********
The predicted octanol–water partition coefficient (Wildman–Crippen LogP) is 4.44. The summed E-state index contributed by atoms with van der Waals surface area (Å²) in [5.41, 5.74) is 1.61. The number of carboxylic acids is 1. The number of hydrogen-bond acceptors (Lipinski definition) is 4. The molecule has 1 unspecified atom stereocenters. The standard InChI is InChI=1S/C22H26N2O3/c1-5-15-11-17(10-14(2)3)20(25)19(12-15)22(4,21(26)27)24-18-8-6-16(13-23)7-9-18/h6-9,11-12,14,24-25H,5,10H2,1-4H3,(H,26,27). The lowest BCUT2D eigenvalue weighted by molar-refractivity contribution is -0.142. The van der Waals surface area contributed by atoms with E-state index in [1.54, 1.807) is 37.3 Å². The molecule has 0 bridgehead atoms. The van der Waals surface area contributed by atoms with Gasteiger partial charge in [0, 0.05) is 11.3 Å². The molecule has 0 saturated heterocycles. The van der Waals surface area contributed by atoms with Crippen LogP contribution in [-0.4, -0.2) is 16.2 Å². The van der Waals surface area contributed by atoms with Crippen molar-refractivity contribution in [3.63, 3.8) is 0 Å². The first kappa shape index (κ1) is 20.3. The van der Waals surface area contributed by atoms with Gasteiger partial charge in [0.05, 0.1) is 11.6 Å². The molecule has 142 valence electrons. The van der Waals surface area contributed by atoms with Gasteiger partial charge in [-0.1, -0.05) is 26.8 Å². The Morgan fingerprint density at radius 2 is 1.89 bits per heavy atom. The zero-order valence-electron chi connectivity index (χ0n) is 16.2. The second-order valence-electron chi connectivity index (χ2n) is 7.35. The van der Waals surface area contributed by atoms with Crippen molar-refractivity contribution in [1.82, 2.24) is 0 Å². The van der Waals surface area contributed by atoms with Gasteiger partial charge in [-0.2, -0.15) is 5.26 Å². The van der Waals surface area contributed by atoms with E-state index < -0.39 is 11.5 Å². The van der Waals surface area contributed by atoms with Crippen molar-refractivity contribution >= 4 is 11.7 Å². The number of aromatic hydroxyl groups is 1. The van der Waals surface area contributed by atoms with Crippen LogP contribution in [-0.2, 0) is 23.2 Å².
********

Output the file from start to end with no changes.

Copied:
The predicted octanol–water partition coefficient (Wildman–Crippen LogP) is 4.44. The summed E-state index contributed by atoms with van der Waals surface area (Å²) in [5.41, 5.74) is 1.61. The number of carboxylic acids is 1. The number of hydrogen-bond acceptors (Lipinski definition) is 4. The molecule has 1 unspecified atom stereocenters. The standard InChI is InChI=1S/C22H26N2O3/c1-5-15-11-17(10-14(2)3)20(25)19(12-15)22(4,21(26)27)24-18-8-6-16(13-23)7-9-18/h6-9,11-12,14,24-25H,5,10H2,1-4H3,(H,26,27). The lowest BCUT2D eigenvalue weighted by molar-refractivity contribution is -0.142. The van der Waals surface area contributed by atoms with E-state index in [1.54, 1.807) is 37.3 Å². The molecule has 0 bridgehead atoms. The van der Waals surface area contributed by atoms with Gasteiger partial charge in [0, 0.05) is 11.3 Å². The molecule has 0 saturated heterocycles. The van der Waals surface area contributed by atoms with Crippen LogP contribution in [-0.4, -0.2) is 16.2 Å². The van der Waals surface area contributed by atoms with Crippen molar-refractivity contribution in [3.63, 3.8) is 0 Å². The first kappa shape index (κ1) is 20.3. The van der Waals surface area contributed by atoms with Gasteiger partial charge in [0.05, 0.1) is 11.6 Å². The molecule has 142 valence electrons. The van der Waals surface area contributed by atoms with Gasteiger partial charge in [-0.1, -0.05) is 26.8 Å². The Morgan fingerprint density at radius 2 is 1.89 bits per heavy atom. The zero-order valence-electron chi connectivity index (χ0n) is 16.2. The second-order valence-electron chi connectivity index (χ2n) is 7.35. The van der Waals surface area contributed by atoms with Crippen molar-refractivity contribution in [1.82, 2.24) is 0 Å². The van der Waals surface area contributed by atoms with Gasteiger partial charge in [-0.2, -0.15) is 5.26 Å². The van der Waals surface area contributed by atoms with E-state index < -0.39 is 11.5 Å². The van der Waals surface area contributed by atoms with Crippen molar-refractivity contribution >= 4 is 11.7 Å². The number of aromatic hydroxyl groups is 1. The van der Waals surface area contributed by atoms with Crippen LogP contribution in [-0.2, 0) is 23.2 Å².